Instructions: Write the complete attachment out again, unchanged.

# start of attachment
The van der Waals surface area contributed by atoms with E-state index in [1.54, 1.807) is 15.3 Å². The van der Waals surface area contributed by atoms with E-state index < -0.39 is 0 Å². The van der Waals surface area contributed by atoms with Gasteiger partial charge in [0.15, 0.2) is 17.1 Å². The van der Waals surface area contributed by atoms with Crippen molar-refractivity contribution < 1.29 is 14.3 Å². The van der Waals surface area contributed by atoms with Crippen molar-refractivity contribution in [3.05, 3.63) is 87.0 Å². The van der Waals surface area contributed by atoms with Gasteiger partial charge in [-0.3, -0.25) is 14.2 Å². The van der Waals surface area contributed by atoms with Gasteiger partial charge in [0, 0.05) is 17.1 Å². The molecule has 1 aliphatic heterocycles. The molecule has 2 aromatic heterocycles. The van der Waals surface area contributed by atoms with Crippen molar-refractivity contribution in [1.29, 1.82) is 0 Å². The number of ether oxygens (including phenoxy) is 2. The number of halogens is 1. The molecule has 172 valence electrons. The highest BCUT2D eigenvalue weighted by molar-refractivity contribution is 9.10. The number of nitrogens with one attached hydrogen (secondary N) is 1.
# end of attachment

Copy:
The van der Waals surface area contributed by atoms with E-state index in [1.54, 1.807) is 15.3 Å². The van der Waals surface area contributed by atoms with E-state index < -0.39 is 0 Å². The van der Waals surface area contributed by atoms with Gasteiger partial charge in [0.15, 0.2) is 17.1 Å². The van der Waals surface area contributed by atoms with Crippen molar-refractivity contribution < 1.29 is 14.3 Å². The van der Waals surface area contributed by atoms with Crippen molar-refractivity contribution in [3.05, 3.63) is 87.0 Å². The van der Waals surface area contributed by atoms with Gasteiger partial charge in [-0.3, -0.25) is 14.2 Å². The van der Waals surface area contributed by atoms with Gasteiger partial charge in [0, 0.05) is 17.1 Å². The molecule has 1 aliphatic heterocycles. The molecule has 2 aromatic heterocycles. The van der Waals surface area contributed by atoms with Crippen molar-refractivity contribution in [1.29, 1.82) is 0 Å². The number of ether oxygens (including phenoxy) is 2. The number of halogens is 1. The molecule has 172 valence electrons. The highest BCUT2D eigenvalue weighted by molar-refractivity contribution is 9.10. The number of nitrogens with one attached hydrogen (secondary N) is 1.